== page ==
Jenny Browne is a professor of English and creative writing at Trinity University in San Antonio, Texas. She served concurrent terms as the 2016-2018 City of San Antonio Poet Laureate, and the 2017 State of Texas Poet Laureate. In 2023, she was inducted into the Texas Institute of Letters. Zócalo’s poetry curator for December, Browne chatted with us about New Year’s aspirations, her hidden talent, and her advice for new poets.
How has the pandemic affected the way you think about or write poetry?
I have a new book of poems that I just finished this summer, called I Am Trying to Love the Whole World. And that title comes from a sequence of poems I wrote in the middle of the pandemic. Our worlds got very small, spatially, and I think two things happened: One, I found, even though, my days felt kind of repetitive and dulled, I was having just incredibly rich sensorial memories of the past. I found myself just writing about things that I hadn’t thought about in decades. And then, there’s a poem by Polish poet Adam Zagajewski called “Try to Praise the Mutilated World.” I wasn’t loving very much during those months that stretched into years. And I began, for a whole summer, getting up every morning and just writing one line—sort of a poem to Adam [who died in the summer of 2021]—but also to start trying to love the whole world.
Aside from the poets you’ve selected for us this month, who is a poet you’re reading currently?
Palestinian poet Mosab Abu Toha, who lives in Gaza. He has a wonderful book Things You May Find Hidden in My Ear. He writes really beautiful, distilled small poems. Everybody should read him.
2024 is coming up. What’s one of your New Year’s resolutions?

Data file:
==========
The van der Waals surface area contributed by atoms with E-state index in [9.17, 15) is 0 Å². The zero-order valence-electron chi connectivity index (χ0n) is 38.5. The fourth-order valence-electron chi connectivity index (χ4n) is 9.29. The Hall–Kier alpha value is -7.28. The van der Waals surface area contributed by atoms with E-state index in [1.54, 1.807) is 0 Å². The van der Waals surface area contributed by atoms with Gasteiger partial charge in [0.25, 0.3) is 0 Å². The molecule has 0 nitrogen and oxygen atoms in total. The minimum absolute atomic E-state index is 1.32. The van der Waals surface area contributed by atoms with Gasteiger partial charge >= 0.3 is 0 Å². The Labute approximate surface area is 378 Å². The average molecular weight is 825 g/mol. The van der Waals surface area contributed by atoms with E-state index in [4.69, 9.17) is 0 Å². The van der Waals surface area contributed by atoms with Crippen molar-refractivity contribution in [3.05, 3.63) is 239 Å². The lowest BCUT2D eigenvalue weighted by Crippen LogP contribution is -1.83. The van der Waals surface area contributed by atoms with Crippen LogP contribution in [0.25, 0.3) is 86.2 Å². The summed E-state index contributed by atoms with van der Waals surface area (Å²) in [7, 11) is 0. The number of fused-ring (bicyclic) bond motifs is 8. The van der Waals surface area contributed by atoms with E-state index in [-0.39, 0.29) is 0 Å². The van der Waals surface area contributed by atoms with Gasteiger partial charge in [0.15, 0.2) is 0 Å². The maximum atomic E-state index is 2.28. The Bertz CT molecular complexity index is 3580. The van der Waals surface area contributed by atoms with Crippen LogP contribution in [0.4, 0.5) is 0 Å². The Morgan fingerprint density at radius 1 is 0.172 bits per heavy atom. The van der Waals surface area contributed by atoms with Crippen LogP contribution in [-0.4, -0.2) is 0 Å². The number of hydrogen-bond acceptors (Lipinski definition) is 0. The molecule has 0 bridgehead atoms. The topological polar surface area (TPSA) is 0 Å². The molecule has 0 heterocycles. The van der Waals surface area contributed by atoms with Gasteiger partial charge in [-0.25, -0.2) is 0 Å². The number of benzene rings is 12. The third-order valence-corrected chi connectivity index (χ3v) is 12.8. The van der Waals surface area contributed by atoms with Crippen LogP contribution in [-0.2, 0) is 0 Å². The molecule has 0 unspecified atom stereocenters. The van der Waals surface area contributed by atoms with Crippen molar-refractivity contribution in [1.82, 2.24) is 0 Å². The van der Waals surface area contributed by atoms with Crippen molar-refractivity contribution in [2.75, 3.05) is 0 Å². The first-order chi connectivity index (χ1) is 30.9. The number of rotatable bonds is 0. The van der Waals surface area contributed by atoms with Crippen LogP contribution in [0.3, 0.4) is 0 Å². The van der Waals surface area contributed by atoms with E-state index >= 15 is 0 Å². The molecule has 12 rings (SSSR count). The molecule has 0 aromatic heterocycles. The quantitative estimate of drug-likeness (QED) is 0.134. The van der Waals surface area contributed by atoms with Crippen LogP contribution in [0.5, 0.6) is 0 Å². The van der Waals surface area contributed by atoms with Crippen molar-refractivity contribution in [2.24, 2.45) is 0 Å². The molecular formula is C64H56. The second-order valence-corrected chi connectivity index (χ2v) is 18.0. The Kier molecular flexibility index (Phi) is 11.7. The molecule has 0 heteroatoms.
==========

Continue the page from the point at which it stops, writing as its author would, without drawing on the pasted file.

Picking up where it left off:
My new year is a little special this year, as I’m going to be leaving the country the first week of January to spend the spring semester in Belfast, Northern Ireland on an Irish literature Fulbright. So my new year’s hopes or aspirations are just to be back in Belfast, which is a city I love very much. And it feels like a real privilege to get to spend time with Irish poets, and Northern Irish poets in particular, and their work.
Do you have a hidden talent?
I really love listening to the mandolin. So, a few years ago I decided [to learn and play it]. I don’t really leave my living room. I have aspirations—that’s my other New Year’s aspiration—to maybe get comfortable enough to sit with [friends] playing music together and be able to play along with a few Irish fiddle tunes.
What’s your guilty pleasure TV show?
I like TV shows where handsome people with accents solve crimes. There are a lot. There’s a great one called Line of Duty that I have watched all eight seasons.
What’s the strangest job you’ve ever had?
I was working a summer part-time job at a camp in upstate New York, and I was on a trail crew where we spent a whole week clearing a creek of mosquito larva.
What’s one piece of advice you’d give to someone who wants to start writing poetry?
Read more contemporary poetry. And slow down. Poetry, at least for me, requires me to slow down, to notice, and to become aware of both language and the music of language.
As a kid, what did you want to be when you grew up?
A horse. That didn’t pan out, so here we are.
What’s a favorite food you’ve had while you were traveling?
I’ve spent a lot of time in Mexico, and I would say there’s this one churro stand in Oaxaca—it was on a particular walk, and I would go on Sunday, and it was this one stand. Honestly, it was the best churro I’ve ever had. Maybe because it was the air, maybe because it was going uphill. I would always get one and eat it walking up the hill.